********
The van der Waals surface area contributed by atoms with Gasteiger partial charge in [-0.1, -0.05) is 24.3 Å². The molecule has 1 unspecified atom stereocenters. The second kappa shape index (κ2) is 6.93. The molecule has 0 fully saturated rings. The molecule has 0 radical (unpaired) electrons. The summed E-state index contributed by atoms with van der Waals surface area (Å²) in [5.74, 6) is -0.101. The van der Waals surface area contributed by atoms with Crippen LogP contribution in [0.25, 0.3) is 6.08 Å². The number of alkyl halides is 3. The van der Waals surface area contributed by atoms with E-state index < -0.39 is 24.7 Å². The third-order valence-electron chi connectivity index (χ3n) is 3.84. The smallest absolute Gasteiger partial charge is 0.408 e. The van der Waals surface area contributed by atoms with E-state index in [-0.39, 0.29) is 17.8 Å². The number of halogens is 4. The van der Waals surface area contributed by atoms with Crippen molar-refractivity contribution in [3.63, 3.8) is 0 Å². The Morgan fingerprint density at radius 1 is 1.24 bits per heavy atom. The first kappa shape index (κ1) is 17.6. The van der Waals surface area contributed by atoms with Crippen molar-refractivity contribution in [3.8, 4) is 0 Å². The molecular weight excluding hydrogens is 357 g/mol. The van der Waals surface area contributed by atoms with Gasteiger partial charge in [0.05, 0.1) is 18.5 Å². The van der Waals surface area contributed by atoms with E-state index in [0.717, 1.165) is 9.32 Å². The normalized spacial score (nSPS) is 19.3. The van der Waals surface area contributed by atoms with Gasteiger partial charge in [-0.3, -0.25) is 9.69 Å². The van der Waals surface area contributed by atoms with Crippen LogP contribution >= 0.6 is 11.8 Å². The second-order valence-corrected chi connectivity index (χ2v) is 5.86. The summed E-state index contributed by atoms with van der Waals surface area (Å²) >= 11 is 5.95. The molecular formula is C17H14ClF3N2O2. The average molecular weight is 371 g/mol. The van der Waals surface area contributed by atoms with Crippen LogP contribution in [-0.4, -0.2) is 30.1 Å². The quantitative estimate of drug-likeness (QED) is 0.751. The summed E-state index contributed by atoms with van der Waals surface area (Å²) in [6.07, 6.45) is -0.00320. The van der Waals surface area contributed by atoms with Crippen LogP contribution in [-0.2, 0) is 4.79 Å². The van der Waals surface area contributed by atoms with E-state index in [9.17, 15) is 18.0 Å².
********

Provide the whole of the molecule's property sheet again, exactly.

The van der Waals surface area contributed by atoms with Gasteiger partial charge in [-0.1, -0.05) is 24.3 Å². The molecule has 1 unspecified atom stereocenters. The second kappa shape index (κ2) is 6.93. The molecule has 0 fully saturated rings. The molecule has 0 radical (unpaired) electrons. The summed E-state index contributed by atoms with van der Waals surface area (Å²) in [5.74, 6) is -0.101. The van der Waals surface area contributed by atoms with Crippen LogP contribution in [0.25, 0.3) is 6.08 Å². The number of alkyl halides is 3. The van der Waals surface area contributed by atoms with E-state index < -0.39 is 24.7 Å². The third-order valence-electron chi connectivity index (χ3n) is 3.84. The smallest absolute Gasteiger partial charge is 0.408 e. The van der Waals surface area contributed by atoms with E-state index in [-0.39, 0.29) is 17.8 Å². The number of halogens is 4. The van der Waals surface area contributed by atoms with Crippen molar-refractivity contribution in [3.63, 3.8) is 0 Å². The Morgan fingerprint density at radius 1 is 1.24 bits per heavy atom. The first kappa shape index (κ1) is 17.6. The van der Waals surface area contributed by atoms with Crippen molar-refractivity contribution in [3.8, 4) is 0 Å². The molecular weight excluding hydrogens is 357 g/mol. The van der Waals surface area contributed by atoms with Gasteiger partial charge in [0.05, 0.1) is 18.5 Å². The van der Waals surface area contributed by atoms with E-state index in [0.717, 1.165) is 9.32 Å². The normalized spacial score (nSPS) is 19.3. The van der Waals surface area contributed by atoms with Gasteiger partial charge in [-0.3, -0.25) is 9.69 Å². The van der Waals surface area contributed by atoms with Crippen LogP contribution >= 0.6 is 11.8 Å². The second-order valence-corrected chi connectivity index (χ2v) is 5.86. The summed E-state index contributed by atoms with van der Waals surface area (Å²) >= 11 is 5.95. The molecular formula is C17H14ClF3N2O2. The average molecular weight is 371 g/mol. The van der Waals surface area contributed by atoms with Crippen LogP contribution in [-0.4, -0.2) is 30.1 Å². The quantitative estimate of drug-likeness (QED) is 0.751. The summed E-state index contributed by atoms with van der Waals surface area (Å²) in [6.07, 6.45) is -0.00320. The van der Waals surface area contributed by atoms with Crippen LogP contribution in [-0.2, 0) is 4.79 Å². The van der Waals surface area contributed by atoms with E-state index in [9.17, 15) is 18.0 Å².